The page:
In 1958, the NFL was no where near the mega sport that it is now. College football reigned supreme, especially in the South where there was a lack of NFL teams. This was two years before Lamar Hunt created the rival AFL that would one day merge to give us the modern NFL. Baseball still ruled as America's pastime having surpassed boxing for our most popular sport by the late 1920s. All it took was one game to capture the imaginations of the country, and damn, what a game.
NBC carried it live throughout the country though, for some reason it was blacked out in New York City! An estimated 45 million people watched the New York Giants battle it out with the Baltimore Colts. (For you new football fans, I'll try to explain briefly. The Baltimore Colts moved to Indianapolis and became the Indianapolis Colts. Then the Cleveland Browns moved to Baltimore and became the Ravens. Then Cleveland got a new team also called the Browns!)
Both teams stumbled through the first half which ended with the Colts up 14-3. It looked like they would cruise to an easy victory in the second half. But the Giants had other plans. They stormed back and took the lead late in the game. While up by 3 points with two minutes left on the clock, the Giants punted the ball and the Colts took over deep in their own territory. Unfortunately for the Giants, the ball was now in the hands of the great Johnny Unitas, one of the greatest quarterbacks to ever sling the old pigskin around the gridiron. The Giants defense, led by famed linebacker Sam Huff, forced a 3rd and 11. Unitas completed a pass and then followed it up with a few more. With seconds left on the clock, the Colts kicked a field goal to tie the game and force overtime.
And therein lies the problem! No NFL playoff game had ever been decided by overtime, much less the championship game! The captains met at mid-field for the toss, just like they had at the beginning of the game. The Giants won the toss and received the ball, but could do nothing with it. They punted and the Colts took over. Again, Unitas put on a football clinic as he drove 80 yards in 13 plays. The Colts faced a third down on the Giants one yard line. They called a simple play, really, the old fullback dive. Alan Ameche took the ball and plunged across the goal line as camera bulbs flashed. The image (seen at the top of the post) is one of the most iconic photographs of any NFL game. Ever.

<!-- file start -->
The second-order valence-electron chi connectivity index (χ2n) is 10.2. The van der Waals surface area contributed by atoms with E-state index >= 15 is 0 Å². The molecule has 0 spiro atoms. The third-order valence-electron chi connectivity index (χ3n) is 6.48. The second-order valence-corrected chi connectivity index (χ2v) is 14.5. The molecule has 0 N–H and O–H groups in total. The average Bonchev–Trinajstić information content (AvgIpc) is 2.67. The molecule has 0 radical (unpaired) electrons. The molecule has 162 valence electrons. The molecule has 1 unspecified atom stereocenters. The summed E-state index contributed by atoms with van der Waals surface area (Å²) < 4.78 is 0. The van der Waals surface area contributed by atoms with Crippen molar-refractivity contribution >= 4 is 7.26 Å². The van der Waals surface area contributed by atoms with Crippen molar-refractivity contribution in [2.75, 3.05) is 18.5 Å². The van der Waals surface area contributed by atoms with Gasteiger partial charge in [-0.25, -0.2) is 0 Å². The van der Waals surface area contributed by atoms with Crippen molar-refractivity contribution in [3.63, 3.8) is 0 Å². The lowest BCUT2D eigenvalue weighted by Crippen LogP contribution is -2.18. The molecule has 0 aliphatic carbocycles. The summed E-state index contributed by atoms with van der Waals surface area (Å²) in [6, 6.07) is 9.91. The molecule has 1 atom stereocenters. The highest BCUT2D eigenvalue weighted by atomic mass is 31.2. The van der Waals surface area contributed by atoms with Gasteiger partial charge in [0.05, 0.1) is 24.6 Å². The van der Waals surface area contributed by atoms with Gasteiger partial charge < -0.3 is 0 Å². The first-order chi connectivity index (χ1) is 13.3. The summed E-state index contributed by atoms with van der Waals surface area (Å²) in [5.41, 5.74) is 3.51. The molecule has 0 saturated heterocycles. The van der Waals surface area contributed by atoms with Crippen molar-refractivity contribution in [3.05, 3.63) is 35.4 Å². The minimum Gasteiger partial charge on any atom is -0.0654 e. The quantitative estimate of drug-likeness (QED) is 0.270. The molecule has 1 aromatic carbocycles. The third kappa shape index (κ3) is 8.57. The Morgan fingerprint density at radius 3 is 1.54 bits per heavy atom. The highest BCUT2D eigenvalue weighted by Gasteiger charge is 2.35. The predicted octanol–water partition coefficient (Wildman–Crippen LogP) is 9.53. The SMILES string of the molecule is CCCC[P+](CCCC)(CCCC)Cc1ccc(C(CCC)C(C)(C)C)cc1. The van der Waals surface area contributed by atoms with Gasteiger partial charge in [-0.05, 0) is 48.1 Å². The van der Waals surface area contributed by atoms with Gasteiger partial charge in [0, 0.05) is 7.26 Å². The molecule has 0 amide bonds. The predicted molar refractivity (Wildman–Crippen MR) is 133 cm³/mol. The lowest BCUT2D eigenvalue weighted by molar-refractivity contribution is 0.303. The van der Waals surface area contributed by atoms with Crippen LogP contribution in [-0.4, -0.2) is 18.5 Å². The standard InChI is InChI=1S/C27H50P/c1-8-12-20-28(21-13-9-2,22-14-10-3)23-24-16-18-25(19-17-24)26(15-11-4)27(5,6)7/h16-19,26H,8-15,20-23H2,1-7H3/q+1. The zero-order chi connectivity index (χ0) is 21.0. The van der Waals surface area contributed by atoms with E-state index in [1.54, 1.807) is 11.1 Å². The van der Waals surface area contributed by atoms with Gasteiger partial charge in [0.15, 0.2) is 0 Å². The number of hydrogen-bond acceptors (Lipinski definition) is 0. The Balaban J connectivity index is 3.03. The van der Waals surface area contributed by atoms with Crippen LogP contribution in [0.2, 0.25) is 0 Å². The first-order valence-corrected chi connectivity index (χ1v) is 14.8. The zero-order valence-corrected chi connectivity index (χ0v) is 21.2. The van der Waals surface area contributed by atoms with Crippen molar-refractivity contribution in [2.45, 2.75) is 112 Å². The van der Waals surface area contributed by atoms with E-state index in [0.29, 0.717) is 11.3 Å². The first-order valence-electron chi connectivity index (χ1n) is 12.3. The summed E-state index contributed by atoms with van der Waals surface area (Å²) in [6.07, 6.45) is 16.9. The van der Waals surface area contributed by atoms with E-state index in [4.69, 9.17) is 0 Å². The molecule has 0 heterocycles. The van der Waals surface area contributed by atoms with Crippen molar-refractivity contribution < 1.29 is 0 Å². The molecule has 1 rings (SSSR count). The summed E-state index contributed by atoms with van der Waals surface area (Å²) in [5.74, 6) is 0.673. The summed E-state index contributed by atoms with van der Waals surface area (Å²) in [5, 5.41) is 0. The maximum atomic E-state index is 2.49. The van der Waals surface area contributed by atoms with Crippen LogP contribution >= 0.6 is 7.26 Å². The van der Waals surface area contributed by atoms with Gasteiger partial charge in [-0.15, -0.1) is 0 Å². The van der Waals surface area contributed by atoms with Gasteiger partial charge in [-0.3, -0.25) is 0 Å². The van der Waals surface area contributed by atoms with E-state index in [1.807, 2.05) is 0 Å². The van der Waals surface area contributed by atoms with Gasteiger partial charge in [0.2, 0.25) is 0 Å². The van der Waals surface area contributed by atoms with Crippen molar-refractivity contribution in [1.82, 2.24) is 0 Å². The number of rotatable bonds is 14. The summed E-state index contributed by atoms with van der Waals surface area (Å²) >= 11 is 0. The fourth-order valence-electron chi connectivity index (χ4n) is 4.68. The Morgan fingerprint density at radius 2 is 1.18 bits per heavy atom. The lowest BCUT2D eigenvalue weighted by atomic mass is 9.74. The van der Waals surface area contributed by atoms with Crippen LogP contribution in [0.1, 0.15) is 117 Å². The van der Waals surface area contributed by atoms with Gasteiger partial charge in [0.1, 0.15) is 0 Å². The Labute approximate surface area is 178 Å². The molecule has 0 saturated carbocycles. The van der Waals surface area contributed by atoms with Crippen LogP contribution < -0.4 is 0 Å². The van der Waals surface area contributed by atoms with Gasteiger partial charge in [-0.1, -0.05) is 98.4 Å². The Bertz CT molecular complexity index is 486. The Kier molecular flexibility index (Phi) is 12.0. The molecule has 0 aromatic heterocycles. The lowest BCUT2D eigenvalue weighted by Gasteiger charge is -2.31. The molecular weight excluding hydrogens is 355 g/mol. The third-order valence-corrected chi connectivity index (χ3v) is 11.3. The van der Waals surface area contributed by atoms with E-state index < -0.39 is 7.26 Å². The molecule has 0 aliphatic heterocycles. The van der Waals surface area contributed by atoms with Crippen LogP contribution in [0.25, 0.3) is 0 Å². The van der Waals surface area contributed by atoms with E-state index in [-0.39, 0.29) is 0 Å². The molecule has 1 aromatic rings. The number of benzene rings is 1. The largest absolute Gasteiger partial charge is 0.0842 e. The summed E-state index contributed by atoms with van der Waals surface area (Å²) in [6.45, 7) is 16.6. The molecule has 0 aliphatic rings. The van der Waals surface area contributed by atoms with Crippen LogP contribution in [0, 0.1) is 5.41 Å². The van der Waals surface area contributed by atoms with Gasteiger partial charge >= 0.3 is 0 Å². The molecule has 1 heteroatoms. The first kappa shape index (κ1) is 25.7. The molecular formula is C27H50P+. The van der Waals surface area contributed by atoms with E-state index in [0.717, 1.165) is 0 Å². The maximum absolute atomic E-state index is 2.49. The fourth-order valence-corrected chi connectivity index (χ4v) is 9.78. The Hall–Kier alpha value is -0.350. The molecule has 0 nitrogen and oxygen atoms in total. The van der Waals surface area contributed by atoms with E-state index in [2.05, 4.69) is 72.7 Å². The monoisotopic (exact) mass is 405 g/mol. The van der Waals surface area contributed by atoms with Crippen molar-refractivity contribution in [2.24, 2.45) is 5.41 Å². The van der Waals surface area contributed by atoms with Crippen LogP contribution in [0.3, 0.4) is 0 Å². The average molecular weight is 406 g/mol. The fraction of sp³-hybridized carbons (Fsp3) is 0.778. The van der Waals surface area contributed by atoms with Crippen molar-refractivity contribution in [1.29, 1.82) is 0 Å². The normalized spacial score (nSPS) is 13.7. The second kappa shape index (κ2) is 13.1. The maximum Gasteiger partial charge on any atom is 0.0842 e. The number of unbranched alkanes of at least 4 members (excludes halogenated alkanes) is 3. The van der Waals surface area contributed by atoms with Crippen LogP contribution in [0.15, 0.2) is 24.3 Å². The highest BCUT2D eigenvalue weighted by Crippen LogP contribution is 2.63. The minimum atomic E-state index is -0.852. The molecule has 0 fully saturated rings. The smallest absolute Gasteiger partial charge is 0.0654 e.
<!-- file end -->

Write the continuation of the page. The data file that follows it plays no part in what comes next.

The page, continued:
The NFL had arrived. The merger of football and television was as significant as the merger between baseball and the radio. Though it took time, the NFL would take over as America's dominant sport. The 1958 NFL Championship Game would go down in history as the "greatest game ever played".
Sadly, knowledge of the history of the game is lacking among the younger generation of fans. By that I mean the fans in their twenties and younger. I grew up watching the likes of Walter Payton, Joe Montana, Marcus Allen, and Lawrence Taylor. Mention those names to a lot of young fans and they just give you a blank look. They have no idea of the long history of the game, just as many of the current NFL players have no respect for the game. Every time a player performs an elaborate choreographed touchdown dance, they are showing disrespect for the game. So to are those who taunt their opponents. My personal favorite are the players who dance after sacking the quarterback when their team is losing by 20 points. Hey dumbass, spend more time tackling and less dancing and maybe you'd be in the lead! They get paid to make sacks. I don't dance every time a I grade a paper, or, when I was a cop, I didn't dance after making an arrest. Though at times I may have wanted to!
My name is Lee Hutch and I am a Half A$$ Historian who only has one thing left to say: WHO DAT SAY DEY GONNA BEAT DEM SAINTS!